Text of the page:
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Potatoes and other nightshade vegetables contain toxins called steroidal glycoalkaloids. Two of the most abundant toxins are solanine and chaconine that guarantee a natural protection from insects and fungus. Green potatoes contain elevated levels of these toxins which may cause some health problems.
Note: digestive issues associated with eating raw potatoes have different origins such a presence of resistant starch or contamination of potatoes with bacteria present in the soil, and are not as severe as in the case of green potatoes (read more..)
Why are green potatoes toxic?
When potatoes are subjected to stress such as sunlight (in the field or during storage) they accumulate chlorophyll, visible as the green patches on the peel (dark-skinned potato varieties may camouflage it).
There are other stress factors that can cause a similar effect on the toxins: mechanical damage, improper storage or when sprouting due to high temperature.
The amount of toxins in the potatoes depends largely on how the growers handle them and how potatoes are stored by retailers.
Peeling removes only up to 30% of these toxins. Any form of cooking does not change the amount of these toxins in the potatoes. Once the levels of toxins increase, they are harmful regardless of how you cook them. (4)
There have been cases of poisoning (sometimes fatal) every year from potatoes with high levels of these toxins. Please note that the green color is only an indication that the particular potato was exposed to the sun and therefore can be toxic. Toxins may be present in other potatoes, not necessarily of a green color.
Although poisoning from these chemicals is mostly related to eating toxic potatoes, higher amounts of these toxins may be also present in unripe (green) tomatoes.
However, reports of poisoning are rare. Studies show that the amount of toxins in green tomatoes is safe, but the Canadian government advises minimizing the exposure by reducing the consumption of green tomatoes and products made of green tomatoes, such as relishes, and never consuming other tomato green parts, such as leaves or steams. (5, 6)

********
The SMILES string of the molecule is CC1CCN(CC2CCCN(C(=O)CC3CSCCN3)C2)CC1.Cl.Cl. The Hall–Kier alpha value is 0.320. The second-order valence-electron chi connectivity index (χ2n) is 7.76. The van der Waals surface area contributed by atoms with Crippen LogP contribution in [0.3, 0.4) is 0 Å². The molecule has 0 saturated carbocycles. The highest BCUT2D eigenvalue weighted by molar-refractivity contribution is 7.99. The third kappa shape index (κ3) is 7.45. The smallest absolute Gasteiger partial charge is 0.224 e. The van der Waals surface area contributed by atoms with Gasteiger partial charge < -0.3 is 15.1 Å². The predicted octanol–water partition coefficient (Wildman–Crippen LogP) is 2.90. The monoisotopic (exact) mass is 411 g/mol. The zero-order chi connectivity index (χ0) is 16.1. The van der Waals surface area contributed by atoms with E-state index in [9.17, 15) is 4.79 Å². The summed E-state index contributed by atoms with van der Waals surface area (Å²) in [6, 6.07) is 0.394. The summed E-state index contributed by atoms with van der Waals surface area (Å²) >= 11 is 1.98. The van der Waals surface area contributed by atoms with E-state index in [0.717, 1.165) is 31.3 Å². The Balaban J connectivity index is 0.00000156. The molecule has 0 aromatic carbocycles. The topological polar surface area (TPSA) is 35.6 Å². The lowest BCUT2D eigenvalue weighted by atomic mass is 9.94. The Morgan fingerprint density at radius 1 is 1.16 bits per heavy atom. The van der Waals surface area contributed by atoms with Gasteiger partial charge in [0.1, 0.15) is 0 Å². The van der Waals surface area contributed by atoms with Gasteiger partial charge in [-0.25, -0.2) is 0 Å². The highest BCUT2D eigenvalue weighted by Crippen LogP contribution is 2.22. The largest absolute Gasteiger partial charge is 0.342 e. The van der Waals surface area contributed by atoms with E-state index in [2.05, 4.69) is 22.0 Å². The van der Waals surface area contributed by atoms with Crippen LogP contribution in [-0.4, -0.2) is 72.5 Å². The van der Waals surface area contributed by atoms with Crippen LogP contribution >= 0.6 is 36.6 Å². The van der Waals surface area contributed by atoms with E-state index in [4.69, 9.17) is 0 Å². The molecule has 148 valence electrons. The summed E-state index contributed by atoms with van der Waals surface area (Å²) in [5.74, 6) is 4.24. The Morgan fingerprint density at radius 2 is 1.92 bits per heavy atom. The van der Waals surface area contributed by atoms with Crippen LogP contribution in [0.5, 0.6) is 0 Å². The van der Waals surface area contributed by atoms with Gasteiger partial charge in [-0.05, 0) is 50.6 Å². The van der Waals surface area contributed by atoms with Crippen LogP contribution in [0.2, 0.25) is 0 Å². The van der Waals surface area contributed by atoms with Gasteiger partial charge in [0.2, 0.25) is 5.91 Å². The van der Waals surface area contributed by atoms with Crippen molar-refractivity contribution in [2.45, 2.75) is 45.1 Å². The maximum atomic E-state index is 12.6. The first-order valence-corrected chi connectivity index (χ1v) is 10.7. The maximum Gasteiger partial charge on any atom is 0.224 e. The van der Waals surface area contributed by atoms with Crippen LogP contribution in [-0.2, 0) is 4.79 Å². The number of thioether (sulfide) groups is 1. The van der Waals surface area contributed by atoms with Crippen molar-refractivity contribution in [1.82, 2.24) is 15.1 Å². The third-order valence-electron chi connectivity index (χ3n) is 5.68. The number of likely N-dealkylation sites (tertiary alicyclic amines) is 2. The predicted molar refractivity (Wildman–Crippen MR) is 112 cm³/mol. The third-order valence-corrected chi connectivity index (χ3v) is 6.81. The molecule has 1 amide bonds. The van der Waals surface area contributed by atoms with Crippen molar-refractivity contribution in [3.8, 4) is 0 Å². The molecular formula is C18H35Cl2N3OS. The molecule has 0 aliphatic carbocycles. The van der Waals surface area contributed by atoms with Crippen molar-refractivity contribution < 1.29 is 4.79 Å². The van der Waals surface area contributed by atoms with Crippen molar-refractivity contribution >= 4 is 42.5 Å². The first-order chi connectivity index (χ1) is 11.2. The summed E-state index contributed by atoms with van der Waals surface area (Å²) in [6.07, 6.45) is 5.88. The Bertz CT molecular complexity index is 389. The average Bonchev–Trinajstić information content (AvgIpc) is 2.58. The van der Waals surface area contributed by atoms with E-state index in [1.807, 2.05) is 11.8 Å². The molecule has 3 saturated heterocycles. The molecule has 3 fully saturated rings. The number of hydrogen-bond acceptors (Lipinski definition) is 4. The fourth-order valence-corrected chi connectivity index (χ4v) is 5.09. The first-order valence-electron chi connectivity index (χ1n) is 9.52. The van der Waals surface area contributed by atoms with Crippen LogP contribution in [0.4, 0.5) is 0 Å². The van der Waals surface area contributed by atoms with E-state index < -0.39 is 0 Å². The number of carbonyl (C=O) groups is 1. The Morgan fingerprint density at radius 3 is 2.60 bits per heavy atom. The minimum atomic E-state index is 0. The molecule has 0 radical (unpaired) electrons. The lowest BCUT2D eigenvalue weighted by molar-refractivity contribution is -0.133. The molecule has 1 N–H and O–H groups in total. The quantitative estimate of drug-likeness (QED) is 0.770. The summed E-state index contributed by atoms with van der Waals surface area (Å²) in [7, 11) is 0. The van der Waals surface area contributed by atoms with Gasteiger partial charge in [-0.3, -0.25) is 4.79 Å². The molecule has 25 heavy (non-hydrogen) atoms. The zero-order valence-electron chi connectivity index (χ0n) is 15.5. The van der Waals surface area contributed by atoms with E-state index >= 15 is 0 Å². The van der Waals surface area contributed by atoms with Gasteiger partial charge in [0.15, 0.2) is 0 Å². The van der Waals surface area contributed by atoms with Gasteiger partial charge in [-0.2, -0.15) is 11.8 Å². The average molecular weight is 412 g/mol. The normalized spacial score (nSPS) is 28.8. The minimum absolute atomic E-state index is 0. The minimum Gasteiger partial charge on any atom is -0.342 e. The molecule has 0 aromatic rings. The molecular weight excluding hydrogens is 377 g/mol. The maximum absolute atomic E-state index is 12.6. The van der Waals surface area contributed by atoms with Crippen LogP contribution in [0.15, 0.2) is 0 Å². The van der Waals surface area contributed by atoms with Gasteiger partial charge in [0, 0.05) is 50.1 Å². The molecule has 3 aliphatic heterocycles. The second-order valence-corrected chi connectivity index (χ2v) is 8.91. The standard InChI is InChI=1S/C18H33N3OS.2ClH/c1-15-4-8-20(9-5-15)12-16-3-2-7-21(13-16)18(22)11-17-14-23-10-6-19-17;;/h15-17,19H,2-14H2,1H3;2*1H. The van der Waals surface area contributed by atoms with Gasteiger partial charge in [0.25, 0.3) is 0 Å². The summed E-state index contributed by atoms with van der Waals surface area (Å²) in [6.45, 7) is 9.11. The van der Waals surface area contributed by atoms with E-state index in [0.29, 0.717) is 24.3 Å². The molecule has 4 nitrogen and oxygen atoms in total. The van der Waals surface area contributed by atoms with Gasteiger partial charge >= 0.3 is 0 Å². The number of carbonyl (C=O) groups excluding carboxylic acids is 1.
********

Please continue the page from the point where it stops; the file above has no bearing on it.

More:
The maximum safe level of glycoalkaloids is established at 20mg/100g of potato (fresh weight). (7)
Here are some common examples of the contents of total glycoalkaloids of which majority are solanine and chaconine: (8)
- whole potato (or tuber): 4.3-9.7 mg/100g
- potato flesh: 1.2-5 mg/100g
- skin: 15-30 mg/100g
- potato that is poisonous (tastes bitter or is green): 25-80 mg/100g
- peel from the poisonous potato: 150-220 mg/100g
Symptoms of poisoning from green potatoes
The symptoms of low-grade poisoning, which usually start from minutes to 2 days after eating the toxic potato, include diarrhea, vomiting, severe stomach upset and pain.
The symptoms of severe poisoning have a longer incubation period and are characterized by neurological symptoms such as drowsiness, confusion, apathy, weakness and impaired vision. There have been reports of unconsciousness and death. (9)
It has been found that if potatoes are fresh, were handled correctly by the cultivators and were not exposed to the sun, contain the normal glycoalkaloid levels and if consumed daily as a staple diet do not pose any risks.
How does the poisoning work?
Toxins, such as solanine, prevent the breakdown of a neurotransmitter called acetylcholine in the body. It results in an accumulation of acetylcholine in the areas where nerve endings interact with muscles, preventing the nervous system from functioning properly, therefore affecting the organs.
How to avoid poisoning from green potatoes?
- Buy only fresh potatoes, avoid potatoes that look old or are already sprouted and definitely do not eat sprouts growing on potatoes;
- Store potatoes in a cool, dry place, away from the sun or artificial light;
- Avoid potatoes that have been damaged, have green patches, bruises, cuts or with any parts rotting (read more..);
- Peel off all the potato skin where most toxins are contained;
- Do not eat bitter tasting potatoes, since it is an indication of a high amount of toxins present.
NUTRITION FACTS VS NUTRITION MYTHS
You will find a summary of the most common nutrition myths and evidence-based nutrition facts here.